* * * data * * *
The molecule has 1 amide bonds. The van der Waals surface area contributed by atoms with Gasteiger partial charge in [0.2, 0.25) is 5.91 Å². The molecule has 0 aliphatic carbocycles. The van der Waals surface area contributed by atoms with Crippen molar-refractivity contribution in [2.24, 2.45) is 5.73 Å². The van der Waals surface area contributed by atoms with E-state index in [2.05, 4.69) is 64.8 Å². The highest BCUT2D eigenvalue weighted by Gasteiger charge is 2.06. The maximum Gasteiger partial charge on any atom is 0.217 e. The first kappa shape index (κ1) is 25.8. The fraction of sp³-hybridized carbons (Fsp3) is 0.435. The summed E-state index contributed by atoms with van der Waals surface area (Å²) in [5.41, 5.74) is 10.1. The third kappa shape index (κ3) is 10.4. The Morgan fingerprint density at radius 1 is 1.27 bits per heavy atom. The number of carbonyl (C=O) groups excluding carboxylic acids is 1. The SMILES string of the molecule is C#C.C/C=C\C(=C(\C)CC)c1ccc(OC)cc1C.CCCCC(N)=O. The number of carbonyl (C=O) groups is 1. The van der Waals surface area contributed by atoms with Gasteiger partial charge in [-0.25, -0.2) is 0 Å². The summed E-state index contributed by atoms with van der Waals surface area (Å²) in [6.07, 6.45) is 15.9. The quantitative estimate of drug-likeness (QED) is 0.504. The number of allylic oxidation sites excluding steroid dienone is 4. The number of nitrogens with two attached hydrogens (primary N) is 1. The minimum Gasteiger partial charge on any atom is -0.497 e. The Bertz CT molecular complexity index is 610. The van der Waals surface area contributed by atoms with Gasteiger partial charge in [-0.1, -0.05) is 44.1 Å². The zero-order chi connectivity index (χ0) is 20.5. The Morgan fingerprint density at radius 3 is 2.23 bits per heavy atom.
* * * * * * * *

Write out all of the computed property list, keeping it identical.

The molecule has 1 amide bonds. The van der Waals surface area contributed by atoms with Gasteiger partial charge in [0.2, 0.25) is 5.91 Å². The molecule has 0 aliphatic carbocycles. The van der Waals surface area contributed by atoms with Crippen molar-refractivity contribution in [2.24, 2.45) is 5.73 Å². The van der Waals surface area contributed by atoms with E-state index in [2.05, 4.69) is 64.8 Å². The highest BCUT2D eigenvalue weighted by Gasteiger charge is 2.06. The maximum Gasteiger partial charge on any atom is 0.217 e. The first kappa shape index (κ1) is 25.8. The fraction of sp³-hybridized carbons (Fsp3) is 0.435. The summed E-state index contributed by atoms with van der Waals surface area (Å²) in [5.41, 5.74) is 10.1. The third kappa shape index (κ3) is 10.4. The Morgan fingerprint density at radius 1 is 1.27 bits per heavy atom. The number of carbonyl (C=O) groups excluding carboxylic acids is 1. The SMILES string of the molecule is C#C.C/C=C\C(=C(\C)CC)c1ccc(OC)cc1C.CCCCC(N)=O. The number of carbonyl (C=O) groups is 1. The van der Waals surface area contributed by atoms with Gasteiger partial charge in [-0.25, -0.2) is 0 Å². The summed E-state index contributed by atoms with van der Waals surface area (Å²) in [6.07, 6.45) is 15.9. The quantitative estimate of drug-likeness (QED) is 0.504. The number of allylic oxidation sites excluding steroid dienone is 4. The number of nitrogens with two attached hydrogens (primary N) is 1. The minimum Gasteiger partial charge on any atom is -0.497 e. The Bertz CT molecular complexity index is 610. The van der Waals surface area contributed by atoms with Gasteiger partial charge in [-0.1, -0.05) is 44.1 Å². The zero-order chi connectivity index (χ0) is 20.5. The Morgan fingerprint density at radius 3 is 2.23 bits per heavy atom.